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July 14, 1965 - Image 2

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Michigan Daily, 1965-07-14

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r

Seventy-Fifth Year
EDITED AND MANAGED BY STUDENTS OF THE UNIVERSITY OF MICHIGAN
UNDER AUTHORITY OF BOARD IN CONTROL OF STUDENT PUBLICATIONS

ECONOMIC DOMINANCE:
Overseas' Chinese-Asian Fulcrum

IJ

Where Opinins Are Pree,
Trut Wil Prei 420 MAYNARD ST., ANN ARBORMICH.

NEws PHONE: 764-0552

Editorials printed in The Michigan Daily express the individual opinions of staff writers
or the editors. This must be noted in all reprints.
EDNESDAY, JULY 14, 1965 NIGHT EDITOR: JOHN MEREDITH

Lodge Must Be Firm
With Saigon Catholics

AS AMERICAN involvement in the Viet
Nam war grows to a commitment of
60,000 men, and as speculation by De-
fense Department sources puts the, final
total at "well over 100,000 men," a peace-
ful solution to the conflict becomes more
distant each day.
Operations like this one have an in-
conceivable amount of inertia behind
them; the United States long ago passed
the point of no return. The situation in
Southeast Asia, desirable or not, must be
accepted as an accomplished fact.
Given this analysis, it at first seems as
if there is little which reason can do to
ease the burdens of the conflict. Yet there
are ways in which prudent action by gov-
ernment officials can both make the war
more humane and bring the prospects of
a negotiated settlement closer.
A PRINCIPAL OPPOSITION to both
these goals is the Catholic leadership
in Saigon. That leadership is now reported
to be organizing a campaign to urge
America's reappointed ambassador, Henry
.Cabot Lodge, to be more active against
both Communism and Buddhism than
they believe he has been in the past.
To understand the actions taken by the
Catholic community, it is necessary to ap-
preciate what a precarious pinnacle of
power the community occupies. Roman
Catholicism was transplanted into Indo-
china's urban centers by the French;
those who took it up became the Western-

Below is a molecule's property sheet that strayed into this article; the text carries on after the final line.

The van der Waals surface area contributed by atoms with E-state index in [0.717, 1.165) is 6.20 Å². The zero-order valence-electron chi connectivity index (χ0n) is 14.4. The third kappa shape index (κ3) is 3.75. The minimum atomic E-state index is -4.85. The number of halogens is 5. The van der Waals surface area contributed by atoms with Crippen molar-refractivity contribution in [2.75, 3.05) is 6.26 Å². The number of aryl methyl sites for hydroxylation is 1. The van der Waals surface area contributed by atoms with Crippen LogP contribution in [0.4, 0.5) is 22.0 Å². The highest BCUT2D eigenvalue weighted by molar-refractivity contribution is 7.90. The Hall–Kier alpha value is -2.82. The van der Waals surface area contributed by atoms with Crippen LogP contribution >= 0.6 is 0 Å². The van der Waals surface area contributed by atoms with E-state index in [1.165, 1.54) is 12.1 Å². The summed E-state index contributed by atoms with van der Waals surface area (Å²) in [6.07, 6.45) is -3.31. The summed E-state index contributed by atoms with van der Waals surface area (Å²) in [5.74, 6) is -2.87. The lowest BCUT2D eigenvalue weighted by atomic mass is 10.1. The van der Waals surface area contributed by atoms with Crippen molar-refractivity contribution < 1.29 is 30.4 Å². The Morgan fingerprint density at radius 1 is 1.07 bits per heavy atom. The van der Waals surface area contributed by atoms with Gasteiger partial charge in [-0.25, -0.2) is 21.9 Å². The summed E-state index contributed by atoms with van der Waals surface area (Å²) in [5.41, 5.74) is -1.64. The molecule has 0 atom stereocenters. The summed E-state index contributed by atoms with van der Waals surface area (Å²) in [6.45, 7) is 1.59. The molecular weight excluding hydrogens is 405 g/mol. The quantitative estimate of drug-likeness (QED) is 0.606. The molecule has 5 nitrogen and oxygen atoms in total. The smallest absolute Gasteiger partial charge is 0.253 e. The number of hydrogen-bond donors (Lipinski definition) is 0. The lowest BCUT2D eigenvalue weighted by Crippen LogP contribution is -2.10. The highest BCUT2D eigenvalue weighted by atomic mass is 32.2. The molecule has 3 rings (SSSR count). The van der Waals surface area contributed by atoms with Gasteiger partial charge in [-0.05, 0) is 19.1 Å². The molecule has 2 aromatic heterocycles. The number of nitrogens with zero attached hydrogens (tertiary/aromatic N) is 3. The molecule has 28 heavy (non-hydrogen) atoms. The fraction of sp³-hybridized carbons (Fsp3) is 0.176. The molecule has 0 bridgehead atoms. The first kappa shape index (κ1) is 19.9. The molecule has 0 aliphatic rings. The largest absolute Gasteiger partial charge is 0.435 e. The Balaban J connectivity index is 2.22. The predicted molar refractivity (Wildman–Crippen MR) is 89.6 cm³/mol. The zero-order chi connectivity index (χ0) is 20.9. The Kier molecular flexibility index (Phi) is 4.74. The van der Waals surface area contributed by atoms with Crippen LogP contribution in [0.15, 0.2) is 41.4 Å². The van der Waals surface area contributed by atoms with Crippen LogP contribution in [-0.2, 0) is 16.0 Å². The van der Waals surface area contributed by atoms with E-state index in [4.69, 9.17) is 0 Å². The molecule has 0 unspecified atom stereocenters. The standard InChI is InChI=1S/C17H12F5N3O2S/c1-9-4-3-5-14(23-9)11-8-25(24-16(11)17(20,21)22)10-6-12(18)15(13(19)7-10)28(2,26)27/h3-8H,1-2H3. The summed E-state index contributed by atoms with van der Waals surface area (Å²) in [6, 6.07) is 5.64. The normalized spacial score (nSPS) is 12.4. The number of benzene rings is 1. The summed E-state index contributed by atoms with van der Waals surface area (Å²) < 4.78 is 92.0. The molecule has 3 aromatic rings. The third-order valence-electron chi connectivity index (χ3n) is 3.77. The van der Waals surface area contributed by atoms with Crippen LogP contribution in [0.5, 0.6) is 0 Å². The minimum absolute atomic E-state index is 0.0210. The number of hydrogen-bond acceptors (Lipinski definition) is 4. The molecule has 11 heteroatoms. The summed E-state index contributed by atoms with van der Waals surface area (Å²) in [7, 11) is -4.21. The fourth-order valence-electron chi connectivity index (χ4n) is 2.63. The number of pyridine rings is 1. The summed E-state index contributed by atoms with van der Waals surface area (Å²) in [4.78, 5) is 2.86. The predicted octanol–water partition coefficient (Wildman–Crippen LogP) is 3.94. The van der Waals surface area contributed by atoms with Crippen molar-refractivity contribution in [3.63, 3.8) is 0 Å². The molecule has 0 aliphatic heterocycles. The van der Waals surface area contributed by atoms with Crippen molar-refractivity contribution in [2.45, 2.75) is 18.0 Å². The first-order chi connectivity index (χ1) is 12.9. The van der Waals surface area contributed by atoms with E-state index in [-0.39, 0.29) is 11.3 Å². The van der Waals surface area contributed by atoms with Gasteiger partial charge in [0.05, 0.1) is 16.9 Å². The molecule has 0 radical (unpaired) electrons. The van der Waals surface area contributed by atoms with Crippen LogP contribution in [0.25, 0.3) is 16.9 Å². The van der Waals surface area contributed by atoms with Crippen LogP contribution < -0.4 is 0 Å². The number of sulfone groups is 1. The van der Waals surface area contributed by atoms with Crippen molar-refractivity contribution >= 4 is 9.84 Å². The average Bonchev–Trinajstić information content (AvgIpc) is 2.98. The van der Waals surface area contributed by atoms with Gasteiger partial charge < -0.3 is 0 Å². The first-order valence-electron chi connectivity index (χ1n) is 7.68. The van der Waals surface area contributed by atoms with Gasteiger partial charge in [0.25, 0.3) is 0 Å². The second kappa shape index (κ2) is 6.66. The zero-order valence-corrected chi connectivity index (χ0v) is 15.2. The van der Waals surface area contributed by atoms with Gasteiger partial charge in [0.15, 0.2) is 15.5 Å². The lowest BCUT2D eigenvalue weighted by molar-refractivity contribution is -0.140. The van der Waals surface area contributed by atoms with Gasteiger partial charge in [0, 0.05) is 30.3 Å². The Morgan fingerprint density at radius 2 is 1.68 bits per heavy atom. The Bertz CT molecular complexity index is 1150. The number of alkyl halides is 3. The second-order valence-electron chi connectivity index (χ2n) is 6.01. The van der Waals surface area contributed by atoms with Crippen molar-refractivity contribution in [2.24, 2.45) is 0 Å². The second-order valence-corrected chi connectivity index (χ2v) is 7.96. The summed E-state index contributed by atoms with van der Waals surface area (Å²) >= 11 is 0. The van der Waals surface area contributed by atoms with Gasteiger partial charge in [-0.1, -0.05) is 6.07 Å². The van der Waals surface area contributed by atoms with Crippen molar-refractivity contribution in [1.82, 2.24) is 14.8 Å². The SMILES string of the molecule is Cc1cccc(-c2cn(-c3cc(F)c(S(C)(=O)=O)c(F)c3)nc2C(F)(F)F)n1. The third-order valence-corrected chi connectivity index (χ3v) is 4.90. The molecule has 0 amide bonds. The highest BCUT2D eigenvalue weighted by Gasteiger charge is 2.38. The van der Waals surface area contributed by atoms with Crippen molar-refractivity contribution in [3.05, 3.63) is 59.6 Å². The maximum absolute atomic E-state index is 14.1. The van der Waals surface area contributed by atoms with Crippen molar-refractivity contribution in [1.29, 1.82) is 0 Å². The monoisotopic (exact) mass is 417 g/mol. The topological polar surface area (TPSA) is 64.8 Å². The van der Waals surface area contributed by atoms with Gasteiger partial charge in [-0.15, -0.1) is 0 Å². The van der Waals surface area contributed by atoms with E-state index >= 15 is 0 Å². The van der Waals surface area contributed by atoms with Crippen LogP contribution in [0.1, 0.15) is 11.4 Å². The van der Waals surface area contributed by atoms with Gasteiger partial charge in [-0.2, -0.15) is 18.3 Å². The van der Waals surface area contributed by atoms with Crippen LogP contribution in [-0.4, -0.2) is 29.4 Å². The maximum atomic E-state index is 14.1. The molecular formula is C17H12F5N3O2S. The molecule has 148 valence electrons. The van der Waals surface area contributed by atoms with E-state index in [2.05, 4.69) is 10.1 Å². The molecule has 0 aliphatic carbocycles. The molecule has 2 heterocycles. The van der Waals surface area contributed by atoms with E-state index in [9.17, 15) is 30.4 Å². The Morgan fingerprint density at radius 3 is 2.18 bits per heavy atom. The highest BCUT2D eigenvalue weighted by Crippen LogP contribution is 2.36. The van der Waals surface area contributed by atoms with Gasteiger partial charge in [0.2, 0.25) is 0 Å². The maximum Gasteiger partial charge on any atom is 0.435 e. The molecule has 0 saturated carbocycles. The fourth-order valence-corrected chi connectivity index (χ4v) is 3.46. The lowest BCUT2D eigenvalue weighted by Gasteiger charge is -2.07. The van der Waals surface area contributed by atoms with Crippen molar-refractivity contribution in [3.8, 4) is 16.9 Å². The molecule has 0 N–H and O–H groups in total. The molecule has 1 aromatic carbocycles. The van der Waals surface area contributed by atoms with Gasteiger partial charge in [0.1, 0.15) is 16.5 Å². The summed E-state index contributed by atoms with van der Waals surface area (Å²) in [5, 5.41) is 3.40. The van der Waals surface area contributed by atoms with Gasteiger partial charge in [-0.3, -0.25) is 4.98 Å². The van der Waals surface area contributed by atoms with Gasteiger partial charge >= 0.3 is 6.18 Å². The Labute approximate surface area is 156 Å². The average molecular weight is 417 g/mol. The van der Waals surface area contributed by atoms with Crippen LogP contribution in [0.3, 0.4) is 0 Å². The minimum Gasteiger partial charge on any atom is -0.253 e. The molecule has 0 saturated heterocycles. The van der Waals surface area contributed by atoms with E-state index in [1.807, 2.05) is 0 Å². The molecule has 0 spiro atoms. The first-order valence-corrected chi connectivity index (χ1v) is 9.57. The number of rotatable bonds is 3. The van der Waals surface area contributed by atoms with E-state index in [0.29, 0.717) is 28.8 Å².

ized elite of this particular dual colonial
society. Religion thus combined with eco-
nomic and social status to create a natur-
al breach between urban Catholics and
rural Buddhists. Catholics were in the mi-
nority, but still they wielded economic
and social power because of their urban
status.
This duality has continued, with the
rural Buddhists often being "soft" on
Communism both because it is not in the
nature of the religion to condemn a par-
ticular political persuasion and because
a condemnation of Communism would
have estranged many from the Buddhist
community.
These are. the basic reasons why Sai-
gon Catholics found it easy to be anti-
Communist and why so much of the U.S.'s
early anti-Communist efforts in the area
were funneled through them.
1UT NOW AMERICAN military efforts
require much more than urban Cath-
olic support. Indeed, it has been empha-
sized that victory against the Viet Cong
can only be had if the peasants are won
to the American cause. This re-evalua-
tion of American interests in Viet Nam
lies at the base of Catholic fears there'
and so at the base of their latest de-
Second class postage paid at Ann Arbor, Mich.
Published daily Tuesday thruugb Saturday morning.

mands on Lodge. Lodge especially is fear-
ed by Saigon Catholics, since he was the
first key American to explode the myth
of Catholic dominance, as his subtle role
in the ouster of President Ngo Dinh Diem
illustrates.
Specifically, the Catholics will make
three demands to Lodge: a "harsher"
bombing pattern in North Viet Nam, a.
pledge not to favor Buddhism and an
avoidance of committing himself to a sin-
gle military leader, as it is felt he had
committed himself to General Nguyen
Khanh.
The first two demands are obviously
to help Catholics maintain their position,
while the third would ensure their abil-
ity to have a voice in any governmental
changes.
All three demands have clear disad-
vantages from the standpoint of those
committed to a peaceful settlement of the
war. Whether or not increasing the
''harshness" of the raids in the North
would expedite the war in any sense is a
moot point; but if the raids were to be
stepped up at Catholic insistence, it could
not help but make the Viet Cong wonder
who in fact was running the war, a ques-
tion they must pose themselves often
enough already. Suspicions that it might
be the vehemently anti-Communist Cath-
olics are not likely to bring the Viet Cong
to the conference table any sooner.
CATHOLIC DESIRE for a pledge against
Buddhism is nothing less than a de-
sire to extend the religious discrimina-
tion which the West has long encouraged.
At first, under the French, it was prob-
ably no more ' than simple convenience
that Catholics were urged into the gov-
ernment over Buddhists. But institution-
alized convenience has become discrim-
ination, and the last thing the West
should do is to support it.
Urgings to avoid commitment to a sin-
gle military leader would be similarly
harmful to negotiation possibilities. If
successful negotiations are to be carried
out, it will only be possible if a stable
government can be formed. Merry-go-
round politics will not bring peace to
Viet Nam.
If reason among dissenting citizens has
been unable to prevent the short-run
escalation of the conflict, reason among
U.S. ambassadors may yet be able to pre-
vent such travesties of common sense.
IN MANY WAYS Lodge has set the course
of the war in Viet Nam. If, for better or
worse, that war is to be continued, one